No matter what the groundhogs said on Wednesday, Esurance is reminding drivers to steer clear of wildlife and stay prepared for a long winter.
In many areas, severe winter weather may result in animals on the move. In bad weather, deer and other wildlife are more likely to enter densely populated suburban and urban areas to forage for food.
Deer are already the most common animal involved in vehicle collisions nationwide, and the recent spate of wintry weather may increase the number of deer-vehicle accidents in 2005. Esurance reminds drivers to follow these common-sense precautions: be especially alert for animals, slow down the instant you see an animal, and keep your speed reduced for some time after making a sighting.
However, it’s not always easy to steer clear of animal-related mishaps. In November 2004, Esurance had an unusual claim involving a horse and carriage. A customer was parked legally in downtown Chicago, when a horse-drawn carriage veered during a turn and struck the insured vehicle’s rear bumper. Fortunately, neither horse nor humans were injured.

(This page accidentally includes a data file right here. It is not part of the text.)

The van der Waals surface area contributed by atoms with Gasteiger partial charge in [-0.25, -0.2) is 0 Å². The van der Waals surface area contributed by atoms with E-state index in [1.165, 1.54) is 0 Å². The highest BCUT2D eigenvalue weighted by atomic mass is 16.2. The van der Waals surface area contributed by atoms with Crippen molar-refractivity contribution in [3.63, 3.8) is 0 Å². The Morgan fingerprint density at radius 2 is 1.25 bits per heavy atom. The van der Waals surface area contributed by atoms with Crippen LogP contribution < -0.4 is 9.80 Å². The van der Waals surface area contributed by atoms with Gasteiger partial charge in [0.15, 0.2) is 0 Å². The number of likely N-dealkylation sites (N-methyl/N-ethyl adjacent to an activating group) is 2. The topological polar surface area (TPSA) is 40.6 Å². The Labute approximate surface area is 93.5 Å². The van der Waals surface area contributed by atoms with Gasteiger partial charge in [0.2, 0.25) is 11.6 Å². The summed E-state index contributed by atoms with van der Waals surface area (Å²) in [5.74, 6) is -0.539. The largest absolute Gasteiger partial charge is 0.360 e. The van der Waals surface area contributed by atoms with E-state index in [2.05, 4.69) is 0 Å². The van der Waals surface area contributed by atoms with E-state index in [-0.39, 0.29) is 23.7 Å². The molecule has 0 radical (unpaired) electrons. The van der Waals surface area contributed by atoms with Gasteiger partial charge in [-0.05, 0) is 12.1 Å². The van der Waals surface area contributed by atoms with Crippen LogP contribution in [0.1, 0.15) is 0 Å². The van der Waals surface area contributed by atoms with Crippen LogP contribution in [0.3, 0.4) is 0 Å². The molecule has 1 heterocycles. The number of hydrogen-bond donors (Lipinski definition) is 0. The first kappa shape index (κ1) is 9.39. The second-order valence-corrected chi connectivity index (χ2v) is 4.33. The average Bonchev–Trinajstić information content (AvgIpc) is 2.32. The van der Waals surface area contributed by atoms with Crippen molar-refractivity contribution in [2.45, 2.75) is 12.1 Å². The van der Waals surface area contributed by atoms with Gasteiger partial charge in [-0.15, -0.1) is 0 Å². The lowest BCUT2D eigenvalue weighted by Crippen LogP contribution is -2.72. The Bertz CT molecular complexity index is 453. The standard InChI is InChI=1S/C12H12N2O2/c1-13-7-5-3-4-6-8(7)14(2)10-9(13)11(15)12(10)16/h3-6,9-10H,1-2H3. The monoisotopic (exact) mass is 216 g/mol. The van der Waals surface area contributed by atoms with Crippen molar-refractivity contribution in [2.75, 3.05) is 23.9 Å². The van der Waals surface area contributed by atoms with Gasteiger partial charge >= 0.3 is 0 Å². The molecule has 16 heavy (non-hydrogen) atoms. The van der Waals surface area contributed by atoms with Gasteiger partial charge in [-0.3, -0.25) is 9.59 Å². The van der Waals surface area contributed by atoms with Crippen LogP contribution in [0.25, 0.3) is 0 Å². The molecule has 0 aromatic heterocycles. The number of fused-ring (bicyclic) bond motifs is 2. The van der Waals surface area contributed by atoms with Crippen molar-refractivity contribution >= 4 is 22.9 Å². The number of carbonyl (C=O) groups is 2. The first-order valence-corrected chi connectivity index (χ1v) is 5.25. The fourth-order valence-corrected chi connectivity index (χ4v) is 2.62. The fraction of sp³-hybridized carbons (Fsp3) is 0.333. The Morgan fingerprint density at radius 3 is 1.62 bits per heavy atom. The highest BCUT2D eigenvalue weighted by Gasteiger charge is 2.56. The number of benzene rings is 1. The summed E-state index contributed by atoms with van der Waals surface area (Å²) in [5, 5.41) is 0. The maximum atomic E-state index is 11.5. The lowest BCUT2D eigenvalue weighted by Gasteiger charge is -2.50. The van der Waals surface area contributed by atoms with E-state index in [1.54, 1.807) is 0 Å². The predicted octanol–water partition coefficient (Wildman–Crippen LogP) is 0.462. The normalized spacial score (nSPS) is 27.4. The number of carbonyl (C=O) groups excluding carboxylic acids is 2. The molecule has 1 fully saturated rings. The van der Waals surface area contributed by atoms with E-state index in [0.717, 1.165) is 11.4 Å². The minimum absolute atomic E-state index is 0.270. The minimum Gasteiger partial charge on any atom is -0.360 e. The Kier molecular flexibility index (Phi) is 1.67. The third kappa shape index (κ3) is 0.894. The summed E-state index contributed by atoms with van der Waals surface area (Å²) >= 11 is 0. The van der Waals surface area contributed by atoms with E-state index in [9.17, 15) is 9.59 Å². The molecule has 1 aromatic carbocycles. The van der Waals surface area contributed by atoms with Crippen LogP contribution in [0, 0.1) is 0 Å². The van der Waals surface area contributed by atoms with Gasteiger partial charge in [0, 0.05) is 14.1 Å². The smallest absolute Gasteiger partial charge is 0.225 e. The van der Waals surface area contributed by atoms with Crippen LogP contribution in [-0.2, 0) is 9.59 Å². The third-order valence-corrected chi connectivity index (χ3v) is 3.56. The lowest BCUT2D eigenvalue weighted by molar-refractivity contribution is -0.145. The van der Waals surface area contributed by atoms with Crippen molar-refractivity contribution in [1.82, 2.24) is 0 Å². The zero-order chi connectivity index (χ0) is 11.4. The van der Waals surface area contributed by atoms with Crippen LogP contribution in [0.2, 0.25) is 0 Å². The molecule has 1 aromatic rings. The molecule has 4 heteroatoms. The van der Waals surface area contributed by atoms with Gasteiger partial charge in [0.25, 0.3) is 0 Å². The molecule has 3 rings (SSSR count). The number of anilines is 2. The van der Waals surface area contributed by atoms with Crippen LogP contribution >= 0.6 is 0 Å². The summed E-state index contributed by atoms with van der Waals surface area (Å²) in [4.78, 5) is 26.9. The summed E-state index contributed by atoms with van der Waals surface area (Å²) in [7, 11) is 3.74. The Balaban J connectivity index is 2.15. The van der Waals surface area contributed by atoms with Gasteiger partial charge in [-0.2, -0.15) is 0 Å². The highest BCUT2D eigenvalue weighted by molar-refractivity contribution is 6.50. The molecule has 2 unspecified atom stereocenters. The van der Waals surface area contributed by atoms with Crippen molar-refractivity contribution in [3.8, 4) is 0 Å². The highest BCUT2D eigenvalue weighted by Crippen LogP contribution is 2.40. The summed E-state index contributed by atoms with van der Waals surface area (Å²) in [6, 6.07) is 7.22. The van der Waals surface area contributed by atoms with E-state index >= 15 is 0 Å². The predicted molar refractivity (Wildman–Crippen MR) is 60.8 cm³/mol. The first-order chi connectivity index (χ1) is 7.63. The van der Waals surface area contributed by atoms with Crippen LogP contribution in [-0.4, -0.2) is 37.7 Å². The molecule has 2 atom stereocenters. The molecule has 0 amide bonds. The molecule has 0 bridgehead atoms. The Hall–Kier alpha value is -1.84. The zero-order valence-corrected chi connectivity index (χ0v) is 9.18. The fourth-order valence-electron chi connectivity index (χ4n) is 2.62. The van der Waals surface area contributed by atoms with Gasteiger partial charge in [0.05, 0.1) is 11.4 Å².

And, even if the local weather-predicting groundhog tells residents to get ready for spring sooner, Esurance advocates that drivers stay ready for winter until well after spring has officially sprung.
In many parts of the country, heavy snow and blizzard conditions can last into April. For more information on what drivers should include in winter driving kits or on keeping vehicles properly maintained for winter conditions, Esurance offers detailed winter-driving tips at: http://www.esurance.com/auto_insurance_&_travel/winter.asp .
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